Anyone who's flown into Los Angeles can see them: the tiny, irregular-shaped turquoise gems that dot the residential landscape. It's incredible, really, how visible L.A.'s backyard pools are from the sky. You might have even found yourself counting them as you began your descent into LAX.
As researchers at MIT's Senseable City Lab, Benedikt Groß and Joseph K. Lee had both done the same thing as they sailed over the Los Angeles Basin. They reasoned: How hard would it be to use an enhanced version of that airline seat perspective—such as satellite imagery and mapping data—to count all the pools in L.A.?
The Big Atlas of LA Pools is the answer, a 74-volume, 6,000-page book that lists every single pool, with photographs, in the Los Angeles Basin. (The survey does not include the San Fernando or San Gabriel Valleys; perhaps they could be covered in a sequel.) The pools are catalogued by address and even include the size, square footage, and approximate evaporation rate of the pool, as well as real estate information about the residence, including the parcel price, year built, and zoning code.
Basically, if you own a pool in the Los Angeles Basin, Groß and Lee already know everything about it.
That's not all. They also traced the outline of each pool, overlaying the shape of each neighborhood's pools into aggregated forms which are placed on the cover of its respective volume. In case you were wondering, the typical swimming pool in Los Angeles is oval-shaped and about 16 feet by 33 feet. Beverly Hills has 2,481 pools, the most per capita, while Watts and Florence have no backyard pools (although there are public pools, several of which were not filled when the images were taken).
But these guys had even more fun with the data. They overlaid the data with several other maps, like crime maps and maps of how people voted on Proposition 8, which (temporarily) banned gay marriage. And Groß and Lee created a hypothetical pool-hopping route. Say you want to go for a dip in a stranger's pool: now you'd know exactly where the next pool was located when you got kicked out.
The project's scope is incredibly ambitious, and so well-documented that just examining their methodology is highly entertaining. For an easy way to demonstrate how they did it, this flowchart gives an overview of their process:
Using two different maps from the National Agriculture Imagery Program—one true color composite and one false color composite—Groß and Lee sent the information to a "clipping factory," an outsourced labor center in India that specialize in Photoshopping products onto white backgrounds for e-commerce sites.
Groß and Lee examined the selections, deleting any pool-like objects that were not actually pools (like lakes) and highlighting other probable pools that had been missed, and sent it all back to the clipping factory. Each pool was then cross-referenced geographically against high-res Bing maps. Finally, they submitted the high-res images to Amazon Mechanical Turk, an online crowdsourced labor force, and asked the workers to make sure they weren't counting, say, a blue kidney-shaped roof. Groß and Lee then human-checked everything again.
I know, it sounds exhausting. The physicality of the book is what borders on ridiculous: The Big Atlas of LA Pools has only been printed once, at the cost of $3,700. But it only took a year (during which we know they were working on other stuff) and about $650 of outsourced labor, which is not really all that expensive or time-intensive. Groß and Lee told the Los Angeles Times that they weren't sure what exactly the value of their work would be. But I see tremendous opportunity here for the way that we take stock of our cities.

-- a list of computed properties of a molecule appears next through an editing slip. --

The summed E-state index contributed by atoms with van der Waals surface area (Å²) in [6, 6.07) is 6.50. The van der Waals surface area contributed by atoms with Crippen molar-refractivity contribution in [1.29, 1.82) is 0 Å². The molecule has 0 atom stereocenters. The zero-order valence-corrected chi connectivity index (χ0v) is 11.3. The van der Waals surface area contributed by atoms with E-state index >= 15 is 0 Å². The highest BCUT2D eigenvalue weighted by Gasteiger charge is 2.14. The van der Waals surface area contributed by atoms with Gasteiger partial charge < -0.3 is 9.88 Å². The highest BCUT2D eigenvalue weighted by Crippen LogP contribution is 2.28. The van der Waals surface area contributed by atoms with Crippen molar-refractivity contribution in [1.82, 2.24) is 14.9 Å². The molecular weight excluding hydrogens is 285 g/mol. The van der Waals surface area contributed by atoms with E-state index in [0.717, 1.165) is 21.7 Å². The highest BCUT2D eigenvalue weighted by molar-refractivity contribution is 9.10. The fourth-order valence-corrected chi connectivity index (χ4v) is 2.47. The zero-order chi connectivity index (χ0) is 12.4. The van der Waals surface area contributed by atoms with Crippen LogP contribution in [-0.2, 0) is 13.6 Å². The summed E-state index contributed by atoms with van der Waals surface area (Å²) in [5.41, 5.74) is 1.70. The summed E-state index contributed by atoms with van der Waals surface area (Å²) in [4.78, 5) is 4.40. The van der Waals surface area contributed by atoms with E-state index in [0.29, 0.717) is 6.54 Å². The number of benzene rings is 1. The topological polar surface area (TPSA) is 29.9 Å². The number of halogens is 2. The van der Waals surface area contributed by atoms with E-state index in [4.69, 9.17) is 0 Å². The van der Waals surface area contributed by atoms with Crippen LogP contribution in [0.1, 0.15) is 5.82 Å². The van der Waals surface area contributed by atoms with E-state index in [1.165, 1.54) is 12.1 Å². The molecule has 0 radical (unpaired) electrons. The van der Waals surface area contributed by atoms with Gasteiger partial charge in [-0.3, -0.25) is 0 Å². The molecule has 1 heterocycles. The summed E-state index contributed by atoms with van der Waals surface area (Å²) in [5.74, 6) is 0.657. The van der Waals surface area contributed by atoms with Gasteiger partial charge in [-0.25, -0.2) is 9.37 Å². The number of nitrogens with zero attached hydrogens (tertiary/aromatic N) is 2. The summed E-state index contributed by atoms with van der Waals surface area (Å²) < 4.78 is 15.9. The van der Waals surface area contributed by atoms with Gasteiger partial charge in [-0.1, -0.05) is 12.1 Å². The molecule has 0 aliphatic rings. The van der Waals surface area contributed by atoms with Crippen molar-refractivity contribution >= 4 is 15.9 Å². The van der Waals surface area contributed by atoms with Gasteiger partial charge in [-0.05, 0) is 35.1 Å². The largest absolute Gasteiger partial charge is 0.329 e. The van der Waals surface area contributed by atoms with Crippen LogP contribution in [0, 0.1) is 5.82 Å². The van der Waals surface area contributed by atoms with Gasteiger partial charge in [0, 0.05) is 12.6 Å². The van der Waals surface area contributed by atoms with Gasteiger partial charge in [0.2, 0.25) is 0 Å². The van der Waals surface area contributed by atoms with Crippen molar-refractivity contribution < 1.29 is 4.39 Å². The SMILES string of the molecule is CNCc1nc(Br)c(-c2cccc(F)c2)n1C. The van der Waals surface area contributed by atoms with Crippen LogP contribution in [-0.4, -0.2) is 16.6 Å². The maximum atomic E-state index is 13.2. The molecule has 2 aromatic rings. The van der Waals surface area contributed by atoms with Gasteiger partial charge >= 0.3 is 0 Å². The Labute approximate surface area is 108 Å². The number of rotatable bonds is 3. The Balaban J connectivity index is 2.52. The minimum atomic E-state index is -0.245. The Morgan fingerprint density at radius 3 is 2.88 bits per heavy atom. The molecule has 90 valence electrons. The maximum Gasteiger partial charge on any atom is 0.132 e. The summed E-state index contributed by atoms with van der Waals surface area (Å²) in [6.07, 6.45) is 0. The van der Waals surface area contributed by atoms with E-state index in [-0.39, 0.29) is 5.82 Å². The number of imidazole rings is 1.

L.A. is currently embarking upon an equally ambitious project called Survey LA, where they're attempting to catalog every parcel in the City of L.A. This is namely to find out if they're missing any architectural or cultural gems which need to be preserved, but it will also create the city's first dataset of the built environment. Since 2010, Survey LA has been doing this the old-fashioned way—with volunteers, on foot, walking every street in every neighborhood, and talking to residents—but it will result in a highly nuanced information. When it's finished, you'll be able to see the location of very specific types of architecture, say, all the Victorian-style single-family houses built before 1910.
Pools would be tough to count this way, of course—it would require knocking on every door, for one—but I'd have to say that Groß and Lee's pool count is likely far more accurate than anything the city could have officially tabulated. If you asked a city to tell you how many pools it had, I would guess that they would tell you a figure based on the number of permits pulled to build the pools. The permitting process has likely changed over the years, and, besides, those records are not likely digitized, so you'd have to go through that whole exercise first. And, even then, you probably wouldn't have the same qualitative information that Groß and Lee were able to glean from their methods. Groß and Lee's approach works for the same way that Survey LA works: It's ultimately based on human observation.
That's what makes me think that Survey LA's goals—or any other comprehensive mapping project—might be able to be achieved by the imagery + mapping + outsourced labor process that Groß and Lee came up with. Studying something as frivolous as swimming pools today might turn into a way to find the most ideal locations for solar panels to generate renewable energy, or help transportation planners find and fix all the broken or missing sidewalks.
Oh, and the number of pools, in case you were wondering, is 43,123. [Los Angeles Times]